Las Vegas-based casinos and overseas operators have begun an all-out battle over Internet gambling, which is mostly banned nationwide but carries with it the promise of billions of dollars in additional revenue for casinos and state governments. Three states began licensing online betting last year, and lawmakers are debating online gambling bills in seven others right now. In Washington, meanwhile, Congress is facing increasing pressure to either bar or regulate the fledgling industry federally.

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Our Airwaves for Sale: The Wireless Company Free-For-All

The setting was ornate, the subject esoteric, but the implications huge.

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The Shocking Ways Debt Collectors Are Hounding U.S. Military Service Members

Debt collectors are targeting members of the Armed Services by calling their superior officers, threatening reduction in rank and even courts-martial, despite stepped-up efforts to protect them from abuse, according to a government report issued last week.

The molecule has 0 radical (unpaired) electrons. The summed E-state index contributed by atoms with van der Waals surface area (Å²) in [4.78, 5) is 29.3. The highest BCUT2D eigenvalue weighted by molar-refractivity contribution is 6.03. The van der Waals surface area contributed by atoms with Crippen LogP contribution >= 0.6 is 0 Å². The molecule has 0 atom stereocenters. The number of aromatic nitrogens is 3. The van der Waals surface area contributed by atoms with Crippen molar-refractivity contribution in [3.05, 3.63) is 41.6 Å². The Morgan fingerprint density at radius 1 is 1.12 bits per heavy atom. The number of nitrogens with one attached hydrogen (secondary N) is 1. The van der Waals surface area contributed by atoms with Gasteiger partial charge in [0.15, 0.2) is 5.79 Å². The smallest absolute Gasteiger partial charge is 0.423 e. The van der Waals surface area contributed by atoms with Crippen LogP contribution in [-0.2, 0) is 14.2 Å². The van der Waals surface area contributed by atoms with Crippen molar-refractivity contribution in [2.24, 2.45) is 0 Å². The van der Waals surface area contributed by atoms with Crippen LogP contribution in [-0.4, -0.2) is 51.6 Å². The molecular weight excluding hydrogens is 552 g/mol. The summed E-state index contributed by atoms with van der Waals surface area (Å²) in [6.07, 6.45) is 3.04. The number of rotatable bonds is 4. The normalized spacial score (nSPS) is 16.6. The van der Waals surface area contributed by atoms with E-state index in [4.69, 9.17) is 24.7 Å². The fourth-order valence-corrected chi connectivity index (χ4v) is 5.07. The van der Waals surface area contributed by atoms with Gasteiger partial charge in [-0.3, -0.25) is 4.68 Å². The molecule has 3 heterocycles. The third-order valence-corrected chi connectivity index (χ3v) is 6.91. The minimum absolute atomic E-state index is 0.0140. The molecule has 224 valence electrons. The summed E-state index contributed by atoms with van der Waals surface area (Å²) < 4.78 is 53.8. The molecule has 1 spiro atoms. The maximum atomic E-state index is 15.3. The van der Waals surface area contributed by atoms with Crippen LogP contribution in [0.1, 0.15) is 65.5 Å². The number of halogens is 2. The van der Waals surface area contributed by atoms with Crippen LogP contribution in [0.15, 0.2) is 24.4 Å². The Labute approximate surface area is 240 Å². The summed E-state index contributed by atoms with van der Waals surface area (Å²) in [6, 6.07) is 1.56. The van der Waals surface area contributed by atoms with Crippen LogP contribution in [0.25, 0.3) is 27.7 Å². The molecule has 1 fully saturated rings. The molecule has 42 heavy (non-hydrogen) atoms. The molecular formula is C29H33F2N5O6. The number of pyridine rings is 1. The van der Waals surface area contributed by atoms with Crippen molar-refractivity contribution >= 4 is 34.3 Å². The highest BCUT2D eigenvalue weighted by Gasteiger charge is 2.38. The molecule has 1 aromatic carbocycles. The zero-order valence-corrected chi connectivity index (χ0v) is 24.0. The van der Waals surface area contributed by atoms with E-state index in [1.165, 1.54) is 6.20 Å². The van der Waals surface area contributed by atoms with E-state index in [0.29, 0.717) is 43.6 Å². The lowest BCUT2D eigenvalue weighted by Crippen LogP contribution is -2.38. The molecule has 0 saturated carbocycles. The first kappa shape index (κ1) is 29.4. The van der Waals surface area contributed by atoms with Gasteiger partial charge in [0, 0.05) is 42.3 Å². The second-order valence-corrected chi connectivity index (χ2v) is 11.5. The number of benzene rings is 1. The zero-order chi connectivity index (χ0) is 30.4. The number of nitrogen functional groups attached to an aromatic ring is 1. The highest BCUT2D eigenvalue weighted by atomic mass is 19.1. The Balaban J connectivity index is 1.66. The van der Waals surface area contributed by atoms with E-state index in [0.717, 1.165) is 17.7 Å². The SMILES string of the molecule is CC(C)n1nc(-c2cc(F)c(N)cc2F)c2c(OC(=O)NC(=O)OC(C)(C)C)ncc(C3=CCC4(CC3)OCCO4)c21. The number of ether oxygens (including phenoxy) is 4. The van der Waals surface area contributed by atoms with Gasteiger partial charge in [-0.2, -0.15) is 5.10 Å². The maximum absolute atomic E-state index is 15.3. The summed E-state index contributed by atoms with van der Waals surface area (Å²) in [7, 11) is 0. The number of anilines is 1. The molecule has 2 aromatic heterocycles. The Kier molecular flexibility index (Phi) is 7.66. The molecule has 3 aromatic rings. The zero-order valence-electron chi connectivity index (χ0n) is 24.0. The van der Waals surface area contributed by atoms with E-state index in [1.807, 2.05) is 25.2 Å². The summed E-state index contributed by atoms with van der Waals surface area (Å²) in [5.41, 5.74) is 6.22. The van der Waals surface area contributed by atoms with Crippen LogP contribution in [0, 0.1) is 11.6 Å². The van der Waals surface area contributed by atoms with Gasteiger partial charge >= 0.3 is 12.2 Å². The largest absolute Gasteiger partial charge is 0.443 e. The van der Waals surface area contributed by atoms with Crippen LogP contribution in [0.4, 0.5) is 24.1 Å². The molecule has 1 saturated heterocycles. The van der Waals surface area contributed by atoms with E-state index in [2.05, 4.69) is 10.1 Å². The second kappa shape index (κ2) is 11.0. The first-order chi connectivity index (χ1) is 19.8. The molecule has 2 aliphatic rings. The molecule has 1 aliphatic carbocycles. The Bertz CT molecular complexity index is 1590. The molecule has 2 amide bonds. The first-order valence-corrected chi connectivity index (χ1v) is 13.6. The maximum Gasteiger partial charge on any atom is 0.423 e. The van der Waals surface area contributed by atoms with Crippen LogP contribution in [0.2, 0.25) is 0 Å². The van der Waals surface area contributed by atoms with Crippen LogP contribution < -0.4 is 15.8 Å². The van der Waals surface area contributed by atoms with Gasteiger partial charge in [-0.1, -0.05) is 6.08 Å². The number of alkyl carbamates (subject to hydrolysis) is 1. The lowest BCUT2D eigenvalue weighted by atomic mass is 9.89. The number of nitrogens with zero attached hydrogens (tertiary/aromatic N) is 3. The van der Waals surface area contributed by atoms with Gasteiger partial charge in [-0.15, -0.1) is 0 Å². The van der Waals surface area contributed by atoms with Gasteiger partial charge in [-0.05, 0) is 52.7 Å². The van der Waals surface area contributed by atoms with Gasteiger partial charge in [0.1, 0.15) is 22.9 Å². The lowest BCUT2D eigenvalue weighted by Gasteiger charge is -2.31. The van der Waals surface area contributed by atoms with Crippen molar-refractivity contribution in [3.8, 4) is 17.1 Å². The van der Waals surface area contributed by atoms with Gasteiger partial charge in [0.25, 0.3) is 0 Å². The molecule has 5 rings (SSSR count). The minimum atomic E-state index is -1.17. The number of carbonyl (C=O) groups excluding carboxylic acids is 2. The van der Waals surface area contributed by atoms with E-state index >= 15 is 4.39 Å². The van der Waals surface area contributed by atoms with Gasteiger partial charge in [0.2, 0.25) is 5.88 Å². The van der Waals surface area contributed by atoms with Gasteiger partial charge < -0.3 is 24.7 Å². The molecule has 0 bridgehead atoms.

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San Francisco Takes the Lead in Defining Role of School Police, Sets Limits on Interrogations, Arrests

As debate over harsh school discipline heats up nationwide, San Francisco is taking a lead role among big cities by formally limiting the role of police on campuses and requiring specific types of training for school-based officers.

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Inside the Fight to Prevent Billions in International Money Laundering and Tax Shelters

In June 2000, international groups rolled out blacklists targeting offshore refuges that shelter tax dodging and money laundering. Some observers predicted “the death of tax havens.” 

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Battle Brews Over Obama's Renewable Energy Plan

America’s deserts are stark, quiet places, where isolation and the elements have long kept development at bay. To outsiders, these arid expanses may not seem like prized land.